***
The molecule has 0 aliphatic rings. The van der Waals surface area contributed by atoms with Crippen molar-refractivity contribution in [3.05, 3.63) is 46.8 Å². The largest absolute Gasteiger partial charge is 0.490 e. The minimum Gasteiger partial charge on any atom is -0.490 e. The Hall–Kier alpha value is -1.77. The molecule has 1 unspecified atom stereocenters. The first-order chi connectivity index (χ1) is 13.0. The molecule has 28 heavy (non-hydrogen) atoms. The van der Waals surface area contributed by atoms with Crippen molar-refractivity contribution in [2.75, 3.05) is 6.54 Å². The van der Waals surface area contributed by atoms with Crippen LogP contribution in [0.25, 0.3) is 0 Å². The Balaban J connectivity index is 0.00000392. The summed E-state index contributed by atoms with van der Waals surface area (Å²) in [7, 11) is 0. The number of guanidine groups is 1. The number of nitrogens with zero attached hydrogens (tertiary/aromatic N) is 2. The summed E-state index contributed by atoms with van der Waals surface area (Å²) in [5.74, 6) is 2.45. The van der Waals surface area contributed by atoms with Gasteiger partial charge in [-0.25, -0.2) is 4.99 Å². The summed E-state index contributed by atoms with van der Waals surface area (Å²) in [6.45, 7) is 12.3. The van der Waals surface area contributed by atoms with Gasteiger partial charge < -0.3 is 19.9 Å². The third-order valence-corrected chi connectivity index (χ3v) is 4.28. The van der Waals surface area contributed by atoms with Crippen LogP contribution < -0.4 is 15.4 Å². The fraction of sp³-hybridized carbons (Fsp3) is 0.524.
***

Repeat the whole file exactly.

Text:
The molecule has 0 aliphatic rings. The van der Waals surface area contributed by atoms with Crippen molar-refractivity contribution in [3.05, 3.63) is 46.8 Å². The largest absolute Gasteiger partial charge is 0.490 e. The minimum Gasteiger partial charge on any atom is -0.490 e. The Hall–Kier alpha value is -1.77. The molecule has 1 unspecified atom stereocenters. The first-order chi connectivity index (χ1) is 13.0. The molecule has 28 heavy (non-hydrogen) atoms. The van der Waals surface area contributed by atoms with Crippen molar-refractivity contribution in [2.75, 3.05) is 6.54 Å². The van der Waals surface area contributed by atoms with Crippen LogP contribution in [0.25, 0.3) is 0 Å². The Balaban J connectivity index is 0.00000392. The summed E-state index contributed by atoms with van der Waals surface area (Å²) in [7, 11) is 0. The number of guanidine groups is 1. The number of nitrogens with zero attached hydrogens (tertiary/aromatic N) is 2. The summed E-state index contributed by atoms with van der Waals surface area (Å²) in [5.74, 6) is 2.45. The van der Waals surface area contributed by atoms with Gasteiger partial charge in [-0.25, -0.2) is 4.99 Å². The summed E-state index contributed by atoms with van der Waals surface area (Å²) in [6.45, 7) is 12.3. The van der Waals surface area contributed by atoms with Gasteiger partial charge < -0.3 is 19.9 Å². The third-order valence-corrected chi connectivity index (χ3v) is 4.28. The van der Waals surface area contributed by atoms with Crippen LogP contribution < -0.4 is 15.4 Å². The fraction of sp³-hybridized carbons (Fsp3) is 0.524.